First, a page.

In 1969, the BBC wanted to make a series that would be a scientific counterpart to Civilisation, their highly successful series on Western Art, given by Lord Clarke. They turned, eventually, to Bronowski, though not without experiencing some difficulties. It was not a light undertaking for Bronowski, either, as he described later in the introduction to the book of the series:
“It demands an unflagging intellectual and physical vigour, a total immersion, which I had to be sure I could sustain with pleasure; for instance, I had to put off researches I had already begun.”
(Source: Dr. Bronowski.com)
I was about six or seven in 1973 when Bronowski’s hymn to reason, his history of science was first broadcast. I must have watched a repeat later when I was older, maybe ten or eleven? Whenever it was, it made an impact on me that even now, over thirty years later, remains with me. This TV programme changed the way I think and definitely changed the course of my life.
Over thirteen chapters, Bronowski gives a breathtaking overview of human history, culture and scientific progress. This is one of the best historical programmes you will ever see and that’s not even its central remit!
I was blown away by the precision and power of Bronowski’s expositions. I still remember how stunned I was seeing him sit on top of a hill and explain Pythagoras’ Theorem with just a few triangles. He made it real, and in so doing, made me understand the genius of Pythagoras. Maybe in these days of fancy-schmancy 3D CGI whizzing about in educational progs, Bronowski’s patient, slow explanation may seem like an anachronism but I disagree. In fact, Bronowski paved the way for many pop-science programmes with the huge success of ‘The Ascent of Man.’ Without Bronowski, would there have been the will to make ‘Life on Earth?’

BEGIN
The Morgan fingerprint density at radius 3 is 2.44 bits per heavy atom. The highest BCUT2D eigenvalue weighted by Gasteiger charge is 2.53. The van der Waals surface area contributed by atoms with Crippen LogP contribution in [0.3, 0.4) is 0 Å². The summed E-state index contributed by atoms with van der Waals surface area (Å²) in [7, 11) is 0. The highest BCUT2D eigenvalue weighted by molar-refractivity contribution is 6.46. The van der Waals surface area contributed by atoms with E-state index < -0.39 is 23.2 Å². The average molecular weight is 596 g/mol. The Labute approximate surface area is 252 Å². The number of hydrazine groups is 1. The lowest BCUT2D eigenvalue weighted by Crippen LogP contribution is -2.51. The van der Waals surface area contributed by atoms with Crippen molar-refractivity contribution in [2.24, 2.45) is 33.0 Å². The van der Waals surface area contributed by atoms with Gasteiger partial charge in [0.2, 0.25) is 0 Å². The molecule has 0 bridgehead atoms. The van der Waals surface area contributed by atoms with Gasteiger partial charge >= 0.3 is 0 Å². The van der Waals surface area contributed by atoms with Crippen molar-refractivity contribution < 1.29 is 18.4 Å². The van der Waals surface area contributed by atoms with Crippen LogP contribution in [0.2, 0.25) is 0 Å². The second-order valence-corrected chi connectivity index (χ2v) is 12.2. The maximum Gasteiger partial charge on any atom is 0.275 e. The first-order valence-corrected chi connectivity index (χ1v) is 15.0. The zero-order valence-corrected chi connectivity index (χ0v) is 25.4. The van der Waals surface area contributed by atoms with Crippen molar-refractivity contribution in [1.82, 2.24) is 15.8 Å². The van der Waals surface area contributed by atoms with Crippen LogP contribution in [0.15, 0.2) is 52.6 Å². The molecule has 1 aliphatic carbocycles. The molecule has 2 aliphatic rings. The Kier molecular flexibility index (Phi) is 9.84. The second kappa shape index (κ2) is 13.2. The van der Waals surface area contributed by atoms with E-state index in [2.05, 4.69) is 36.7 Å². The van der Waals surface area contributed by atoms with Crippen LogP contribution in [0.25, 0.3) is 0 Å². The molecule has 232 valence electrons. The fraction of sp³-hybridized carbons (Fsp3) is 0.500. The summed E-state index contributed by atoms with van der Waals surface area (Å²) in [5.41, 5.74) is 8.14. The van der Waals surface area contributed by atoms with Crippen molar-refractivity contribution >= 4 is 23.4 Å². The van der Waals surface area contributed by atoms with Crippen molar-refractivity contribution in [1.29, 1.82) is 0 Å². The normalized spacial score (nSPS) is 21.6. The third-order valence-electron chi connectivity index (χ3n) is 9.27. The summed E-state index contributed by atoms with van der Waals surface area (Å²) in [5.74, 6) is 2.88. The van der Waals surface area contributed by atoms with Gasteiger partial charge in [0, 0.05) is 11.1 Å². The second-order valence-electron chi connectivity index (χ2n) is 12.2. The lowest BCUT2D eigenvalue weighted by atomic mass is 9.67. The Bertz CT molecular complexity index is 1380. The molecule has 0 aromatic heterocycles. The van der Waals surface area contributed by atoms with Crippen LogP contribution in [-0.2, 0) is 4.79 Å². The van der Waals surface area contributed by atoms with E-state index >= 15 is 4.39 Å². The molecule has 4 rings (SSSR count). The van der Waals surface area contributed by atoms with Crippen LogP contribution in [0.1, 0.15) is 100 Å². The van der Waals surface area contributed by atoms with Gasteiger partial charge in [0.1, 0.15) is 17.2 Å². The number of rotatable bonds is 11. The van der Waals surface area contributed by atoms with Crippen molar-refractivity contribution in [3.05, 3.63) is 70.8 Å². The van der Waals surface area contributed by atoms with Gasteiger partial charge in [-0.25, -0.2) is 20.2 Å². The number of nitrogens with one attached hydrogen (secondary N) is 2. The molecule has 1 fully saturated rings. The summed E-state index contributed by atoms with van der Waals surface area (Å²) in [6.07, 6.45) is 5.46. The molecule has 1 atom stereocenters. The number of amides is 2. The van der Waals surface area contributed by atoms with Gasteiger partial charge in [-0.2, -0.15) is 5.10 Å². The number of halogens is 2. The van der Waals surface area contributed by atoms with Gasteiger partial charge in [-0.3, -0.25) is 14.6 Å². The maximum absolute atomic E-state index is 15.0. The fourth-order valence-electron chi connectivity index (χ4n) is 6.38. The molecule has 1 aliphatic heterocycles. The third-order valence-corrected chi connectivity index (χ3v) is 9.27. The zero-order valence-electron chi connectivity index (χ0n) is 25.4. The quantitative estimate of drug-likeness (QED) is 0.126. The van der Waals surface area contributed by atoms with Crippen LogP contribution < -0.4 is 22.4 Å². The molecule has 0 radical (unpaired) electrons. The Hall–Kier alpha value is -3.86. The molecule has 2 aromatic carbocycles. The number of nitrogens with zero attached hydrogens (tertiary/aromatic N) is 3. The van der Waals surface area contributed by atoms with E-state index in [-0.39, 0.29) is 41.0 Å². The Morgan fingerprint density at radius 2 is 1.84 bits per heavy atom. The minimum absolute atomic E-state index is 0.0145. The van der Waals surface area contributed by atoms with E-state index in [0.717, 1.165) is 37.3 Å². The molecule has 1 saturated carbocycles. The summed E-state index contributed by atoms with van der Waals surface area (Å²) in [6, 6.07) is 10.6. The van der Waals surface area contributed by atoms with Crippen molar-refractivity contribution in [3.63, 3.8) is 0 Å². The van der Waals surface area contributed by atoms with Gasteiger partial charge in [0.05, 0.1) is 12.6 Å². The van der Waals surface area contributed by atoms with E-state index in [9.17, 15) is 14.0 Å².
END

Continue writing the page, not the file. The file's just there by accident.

What I also love about this series is that it’s an emotional examination. Bronowski throws himself into the stories behind thinkers such as Ludwig Boltzmann, Galileo and Alfred Russel Wallace. In particular, I remember my anger at hearing the barbaric treatment meted out to Galileo by the Catholic Church, simply for telling the truth, and that anger solidified my atheism into a deep abhorrence of all organised religions. The Catholic Church, with typical humility, did apologise for its persecution of Galileo, only 359 years after his trial.
The most moving moment for me is when Bronowski visits Auschwitz, where many of his family were murdered. I’ve quoted his voice-over of that scene many times, sadly it always seems apt:
There are two parts to the human dilemma. One is the belief that the end justifies the means. That push-button philosophy, that deliberate deafness to suffering has become the monster in the war machine. The other is the betrayal of the human spirit, the assertion of dogma that closes the mind and turns a nation, a civilisation, into a regiment of ghosts.
In the extra documentary that comes with the crisp transfer to DVD, we learn that this scene, where Bronowski plunges his hand into the pond and comes up grasping the ashes of the holocaust, wasn’t planned. It was just Bronowski, going with his feelings, connecting at more than a “narrator” level: